Sunday, April 15, 2018

Book-A-Day 2018 #105: Rosencrantz & Guildenstern Are Dead by Tom Stoppard

I am not in the habit of reading play-scripts. I mean, is anyone? Except for actual theatrical directors and actors, obviously. It's not a format that Joe Reader grabs. Is it?

But I read Tom Stoppard's famous first play Rosencrantz and Guildenstern Are Dead way back in my mis-spent youth -- I think in high school, probably as an adjunct to studying Hamlet, since I was just that kind of weird kid -- and loved it then. So I saw a copy cheaply recently, and grabbed it. And, since I'm doing Book-A-Day, I'm gravitating to all of the weird short books that are on my shelves.

So I read it again, for the first time in probably thirty years. (I did see, and write about, the movie version in the early days of this blog.)

I should not have been surprised that a play from the mid-60s was very stagy and mannered -- as much about the idea of being a play as it was actually a real play that people would enjoy -- but I was, a bit. It's also as much of a riff on Waiting for Godot as it is a riff on Hamlet: if you were pitching it to Hollywood, the log line would be "The Waiting for Godot guys are Hamlet's old school friends!"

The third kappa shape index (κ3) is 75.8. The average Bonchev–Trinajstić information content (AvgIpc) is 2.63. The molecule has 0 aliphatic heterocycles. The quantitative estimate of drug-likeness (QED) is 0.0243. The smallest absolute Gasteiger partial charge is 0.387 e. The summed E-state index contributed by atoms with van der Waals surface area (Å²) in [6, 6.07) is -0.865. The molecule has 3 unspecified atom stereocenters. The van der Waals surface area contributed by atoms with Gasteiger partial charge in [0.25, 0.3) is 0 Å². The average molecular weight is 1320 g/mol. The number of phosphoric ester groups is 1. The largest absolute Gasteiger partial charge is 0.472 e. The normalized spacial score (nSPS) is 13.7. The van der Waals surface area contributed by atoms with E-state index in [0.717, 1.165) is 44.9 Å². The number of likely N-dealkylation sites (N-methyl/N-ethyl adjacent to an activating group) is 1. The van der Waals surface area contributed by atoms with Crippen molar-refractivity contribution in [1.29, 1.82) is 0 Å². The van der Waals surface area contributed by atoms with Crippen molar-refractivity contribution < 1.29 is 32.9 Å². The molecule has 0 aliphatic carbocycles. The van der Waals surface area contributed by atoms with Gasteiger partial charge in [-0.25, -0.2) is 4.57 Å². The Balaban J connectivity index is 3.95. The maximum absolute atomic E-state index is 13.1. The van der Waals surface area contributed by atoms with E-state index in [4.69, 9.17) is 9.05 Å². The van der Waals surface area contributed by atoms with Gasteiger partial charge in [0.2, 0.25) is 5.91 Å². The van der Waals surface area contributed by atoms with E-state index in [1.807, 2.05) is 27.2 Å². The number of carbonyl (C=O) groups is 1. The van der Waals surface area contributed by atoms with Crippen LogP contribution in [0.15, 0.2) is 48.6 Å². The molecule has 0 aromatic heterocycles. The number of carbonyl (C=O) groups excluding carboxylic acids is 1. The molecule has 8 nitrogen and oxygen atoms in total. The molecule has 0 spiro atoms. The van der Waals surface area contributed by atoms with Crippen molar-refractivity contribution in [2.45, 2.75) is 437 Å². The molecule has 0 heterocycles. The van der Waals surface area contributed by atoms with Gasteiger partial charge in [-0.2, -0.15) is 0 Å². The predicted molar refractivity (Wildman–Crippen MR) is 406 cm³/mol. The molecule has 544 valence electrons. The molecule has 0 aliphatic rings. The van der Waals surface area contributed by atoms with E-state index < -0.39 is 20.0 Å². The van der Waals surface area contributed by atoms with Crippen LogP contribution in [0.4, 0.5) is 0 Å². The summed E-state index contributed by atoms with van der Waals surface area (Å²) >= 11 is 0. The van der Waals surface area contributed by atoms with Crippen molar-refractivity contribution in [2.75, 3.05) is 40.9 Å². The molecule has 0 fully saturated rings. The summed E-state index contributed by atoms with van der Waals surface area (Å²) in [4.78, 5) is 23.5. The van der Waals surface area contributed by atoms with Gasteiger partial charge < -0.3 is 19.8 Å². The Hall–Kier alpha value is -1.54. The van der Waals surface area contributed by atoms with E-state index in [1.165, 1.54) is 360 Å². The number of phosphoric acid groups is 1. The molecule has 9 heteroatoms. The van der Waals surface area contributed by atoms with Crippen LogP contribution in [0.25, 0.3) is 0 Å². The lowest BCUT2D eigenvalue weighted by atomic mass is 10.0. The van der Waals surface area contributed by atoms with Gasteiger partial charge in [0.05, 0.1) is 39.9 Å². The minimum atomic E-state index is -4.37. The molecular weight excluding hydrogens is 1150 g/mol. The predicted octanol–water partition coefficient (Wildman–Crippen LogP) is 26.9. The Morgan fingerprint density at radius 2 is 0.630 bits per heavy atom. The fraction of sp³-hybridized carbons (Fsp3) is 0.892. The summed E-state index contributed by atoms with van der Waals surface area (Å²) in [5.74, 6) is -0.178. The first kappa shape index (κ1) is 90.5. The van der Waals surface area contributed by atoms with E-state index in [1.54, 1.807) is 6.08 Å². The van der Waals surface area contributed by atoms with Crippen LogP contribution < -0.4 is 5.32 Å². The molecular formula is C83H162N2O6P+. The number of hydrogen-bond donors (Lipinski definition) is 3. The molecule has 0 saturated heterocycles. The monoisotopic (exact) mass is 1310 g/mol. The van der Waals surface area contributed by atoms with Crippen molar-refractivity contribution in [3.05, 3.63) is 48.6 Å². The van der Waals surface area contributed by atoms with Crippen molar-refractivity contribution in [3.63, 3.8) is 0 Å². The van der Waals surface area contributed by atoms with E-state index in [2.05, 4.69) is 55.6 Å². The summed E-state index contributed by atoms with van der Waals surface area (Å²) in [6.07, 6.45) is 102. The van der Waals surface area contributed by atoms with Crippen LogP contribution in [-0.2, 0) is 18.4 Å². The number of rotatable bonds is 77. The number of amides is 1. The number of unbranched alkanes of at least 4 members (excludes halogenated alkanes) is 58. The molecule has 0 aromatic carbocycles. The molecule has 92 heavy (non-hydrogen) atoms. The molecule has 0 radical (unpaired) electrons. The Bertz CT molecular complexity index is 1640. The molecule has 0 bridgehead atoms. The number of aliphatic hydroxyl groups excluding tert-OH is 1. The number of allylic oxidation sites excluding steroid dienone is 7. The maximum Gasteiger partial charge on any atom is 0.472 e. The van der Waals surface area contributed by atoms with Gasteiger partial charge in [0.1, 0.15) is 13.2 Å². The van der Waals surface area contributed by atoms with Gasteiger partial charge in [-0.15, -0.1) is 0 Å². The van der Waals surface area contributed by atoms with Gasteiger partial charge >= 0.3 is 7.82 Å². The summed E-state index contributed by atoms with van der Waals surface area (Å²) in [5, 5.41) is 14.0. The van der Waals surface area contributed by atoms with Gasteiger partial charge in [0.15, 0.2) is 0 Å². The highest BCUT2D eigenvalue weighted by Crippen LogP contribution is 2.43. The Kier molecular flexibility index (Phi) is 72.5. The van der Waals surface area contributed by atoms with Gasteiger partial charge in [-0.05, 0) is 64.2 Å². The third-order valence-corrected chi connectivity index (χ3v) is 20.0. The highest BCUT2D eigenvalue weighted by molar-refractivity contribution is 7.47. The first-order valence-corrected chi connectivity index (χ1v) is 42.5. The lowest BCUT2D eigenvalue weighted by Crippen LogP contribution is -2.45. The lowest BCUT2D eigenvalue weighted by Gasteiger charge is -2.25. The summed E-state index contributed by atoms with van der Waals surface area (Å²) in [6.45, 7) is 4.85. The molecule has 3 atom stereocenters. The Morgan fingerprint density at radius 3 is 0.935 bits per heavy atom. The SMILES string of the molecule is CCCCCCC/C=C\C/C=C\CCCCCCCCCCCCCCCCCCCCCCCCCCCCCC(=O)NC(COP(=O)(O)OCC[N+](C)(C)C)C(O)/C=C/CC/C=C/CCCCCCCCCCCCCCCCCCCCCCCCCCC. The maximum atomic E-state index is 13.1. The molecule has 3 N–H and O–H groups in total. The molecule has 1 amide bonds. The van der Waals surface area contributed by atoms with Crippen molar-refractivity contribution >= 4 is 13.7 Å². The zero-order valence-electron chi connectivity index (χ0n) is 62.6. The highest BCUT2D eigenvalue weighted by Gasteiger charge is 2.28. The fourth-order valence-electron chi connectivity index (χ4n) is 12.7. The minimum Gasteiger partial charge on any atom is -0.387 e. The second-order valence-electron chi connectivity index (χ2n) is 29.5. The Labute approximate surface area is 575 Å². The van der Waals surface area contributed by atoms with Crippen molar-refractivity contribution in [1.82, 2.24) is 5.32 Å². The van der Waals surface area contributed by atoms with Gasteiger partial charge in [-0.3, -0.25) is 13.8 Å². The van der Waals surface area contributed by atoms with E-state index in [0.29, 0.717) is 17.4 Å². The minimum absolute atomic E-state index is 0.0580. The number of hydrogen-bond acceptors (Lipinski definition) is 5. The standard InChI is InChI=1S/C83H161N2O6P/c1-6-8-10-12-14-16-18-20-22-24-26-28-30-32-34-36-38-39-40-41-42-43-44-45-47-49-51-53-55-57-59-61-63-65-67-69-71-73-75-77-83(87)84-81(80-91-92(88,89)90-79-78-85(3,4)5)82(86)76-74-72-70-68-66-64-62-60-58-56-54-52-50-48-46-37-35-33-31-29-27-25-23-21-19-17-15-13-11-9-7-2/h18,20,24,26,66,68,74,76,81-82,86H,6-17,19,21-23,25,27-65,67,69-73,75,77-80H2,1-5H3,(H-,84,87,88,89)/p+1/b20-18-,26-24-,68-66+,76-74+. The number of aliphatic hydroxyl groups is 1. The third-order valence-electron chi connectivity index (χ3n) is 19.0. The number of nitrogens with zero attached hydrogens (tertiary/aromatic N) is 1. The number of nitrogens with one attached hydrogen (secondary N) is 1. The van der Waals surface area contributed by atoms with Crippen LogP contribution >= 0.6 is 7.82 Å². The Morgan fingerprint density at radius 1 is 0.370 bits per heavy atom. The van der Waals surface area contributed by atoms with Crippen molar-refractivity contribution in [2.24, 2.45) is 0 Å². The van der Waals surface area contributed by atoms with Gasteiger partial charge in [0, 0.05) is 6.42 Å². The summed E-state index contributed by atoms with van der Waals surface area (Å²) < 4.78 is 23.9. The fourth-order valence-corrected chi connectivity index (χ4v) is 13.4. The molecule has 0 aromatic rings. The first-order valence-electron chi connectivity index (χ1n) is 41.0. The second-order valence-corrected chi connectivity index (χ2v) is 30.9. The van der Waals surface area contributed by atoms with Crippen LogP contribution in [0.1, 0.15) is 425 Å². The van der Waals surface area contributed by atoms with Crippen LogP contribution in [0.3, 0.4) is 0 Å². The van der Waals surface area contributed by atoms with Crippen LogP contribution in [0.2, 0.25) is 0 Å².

Which is to say: reading Rosencrantz can be a lot of work. It's not a play that opens itself up to the reader; it circles, tightly, around Hamlet and the concept of free will, in dialogue that we would have called very Stoppardian if he'd had enough work out by 1967 to let us make the comparison. And the play itself is deliberately chilly, the story of two men whom the title declares to be dead.

Of course, reading any play is an inferior experience to seeing it produced. A play-script is a blueprint: the actual work happens in time, on a stage, to particular people in a particular moment. And Rosencrantz is a brilliant script, a blueprint for a magnificent work. You don't need me to tell you that, but I will, just in case -- I'll join in on the chorus, because the chorus is correct in this case.

See it performed if you can, preferably on a stage. The 1991 movie is a decent alternative if you can't. You do need to know Hamlet and Godot first, obviously. But you should know them anyway, the way you know which hand is left and which is right.

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